Africa

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Africa, the world’s second-largest, second-most-populous continent, is also the most environmentally diverse, politically divided, and economically underdeveloped. RAND research has not treated Africa as a monolith but has focused on regional and national trends — such as global health, maritime violence and piracy, and the spread of radical Islam  — while situating Africa’s many political conflicts and need for economic growth within a global context.

  • Nigerian midwife

    Project

    Improving Infant and Maternal Health in Rural Nigeria

    Jun 13, 2013

    The BORN Study examines efforts to improve maternal and infant health in Nigeria, where more than 250,000 infants die each year. BORN findings could have wide-ranging impact on health in the region.

Explore Africa

  • U.S. Secretary of State John Kerry during a joint news conference with Egypt's foreign minister in Cairo, September 13, 2014

    Blog

    The U.S. Can't Count on Regional Support in the Fight Against ISIS

    Regional governments may put some of their differences aside to help fight ISIS. But in a region rife with turmoil and multiple internal fissures, Washington cannot count on its confrontation with ISIS as its partners' overriding priority.

    Sep 16, 2014

  • scientist in lab

    Project

    Evaluating the Wellcome Trust's African Institutions Initiative

    An evaluation of the Wellcome Trust's African Institutions Initiative (AII) indicates several successes while making recommendations for the future. The AII funds consortia to build sustainable, independent health research capacity at African universities and research organisations, to promote research collaboration and to train individuals for research careers in Africa.

    Sep 12, 2014

  • Report

    The African Insititutions Initiative: Insights from the First Four Years

    This report presents the findings and recommendations from the evaluation of the first four years of the African Institutions Initiative, a Wellcome Trust funded programme to build sustainable health research capacity.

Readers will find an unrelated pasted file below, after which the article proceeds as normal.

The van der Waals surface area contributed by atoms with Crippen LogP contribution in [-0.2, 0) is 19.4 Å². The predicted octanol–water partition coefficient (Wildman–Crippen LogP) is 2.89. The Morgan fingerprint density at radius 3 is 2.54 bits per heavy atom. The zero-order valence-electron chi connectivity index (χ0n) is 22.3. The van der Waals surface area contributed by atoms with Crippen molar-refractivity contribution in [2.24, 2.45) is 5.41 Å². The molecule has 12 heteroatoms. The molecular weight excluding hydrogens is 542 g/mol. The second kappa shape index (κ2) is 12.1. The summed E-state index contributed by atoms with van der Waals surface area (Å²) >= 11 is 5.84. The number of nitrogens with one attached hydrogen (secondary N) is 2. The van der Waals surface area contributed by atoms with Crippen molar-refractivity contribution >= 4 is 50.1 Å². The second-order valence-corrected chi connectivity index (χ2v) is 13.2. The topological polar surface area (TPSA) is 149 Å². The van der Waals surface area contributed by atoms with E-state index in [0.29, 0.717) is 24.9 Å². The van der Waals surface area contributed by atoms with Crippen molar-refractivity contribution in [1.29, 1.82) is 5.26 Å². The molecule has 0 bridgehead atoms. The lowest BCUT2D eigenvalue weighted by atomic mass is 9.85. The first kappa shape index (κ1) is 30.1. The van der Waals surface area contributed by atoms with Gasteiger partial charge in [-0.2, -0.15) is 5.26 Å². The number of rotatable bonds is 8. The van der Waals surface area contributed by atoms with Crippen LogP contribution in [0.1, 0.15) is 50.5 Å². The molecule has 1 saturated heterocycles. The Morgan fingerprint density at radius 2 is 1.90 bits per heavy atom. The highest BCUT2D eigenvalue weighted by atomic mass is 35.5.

Sep 12, 2014

  • Some of the ultrastructural morphology displayed by an Ebola virus virion in an undated handout colorized transmission electron micrograph (TEM)

    Blog

    Ebola: The Faceless National Security Threat

    The rapid, uncontrolled spread of aggressive diseases such as Ebola is often a matter of national security. U.S. intelligence professionals must establish relevant information collection and dissemination mechanisms to deal with such contingencies.

    Sep 10, 2014

  • Research Brief

    Best Practices for Assessing Locally Focused Stability Operations

    Locally focused stability operations (LFSO) to build security, development, and governance are difficult to assess because of the complexity of operational environments. This brief outlines creation of an assessment plan for a notional LFSO scenario.

    Aug 21, 2014

  • Report

    Assessing Locally Focused Stability Operations

    This report describes how to best measure and assess the progress and outcomes of locally focused stability operations -- the missions, tasks, and activities that create stability by building security, governance, and development in a community.

    Aug 21, 2014

  • Medical staff put on protective gear before taking a sample from a suspected Ebola patient in Kenema, Sierra Leone, July 10, 2014

    Blog

    Six Takeaways from the Ebola Outbreak in West Africa

    No amount of research can save those who've already perished from Ebola in West Africa, but our capacity to learn from such tragedies is a silver lining that has historically enhanced global resilience to disease. With that in mind, here are six key lessons from the outbreak.

    Aug 8, 2014

  • French Army General Bernard Barrera (L) speaks with a soldier during a patrol in northern Mali, March 23, 2013

    Blog

    France Gets Tougher on Terrorism

    The launch of Barkhane, a new military operation by France, signals a change. Rather than simply reacting to an emergency as it did in Mali, France is committing to a long-term counterterrorism campaign, a much greater and more public commitment. This is welcome news for the U.S.

    Jul 29, 2014

  • Palestinians mourn their relatives, whom medics say were killed by Israeli shelling, at a hospital morgue in the southern Gaza Strip, July 21, 2014

    Blog

    With the Death Toll Rising in Gaza, Is There Any Hope for Peace?

    Casualties are rising in the conflict between Israeli soldiers and Palestinian militants in the Gaza Strip. Are there any realistic expectations for peace in the region? Who could broker a settlement between Hamas and Israel?

    Jul 22, 2014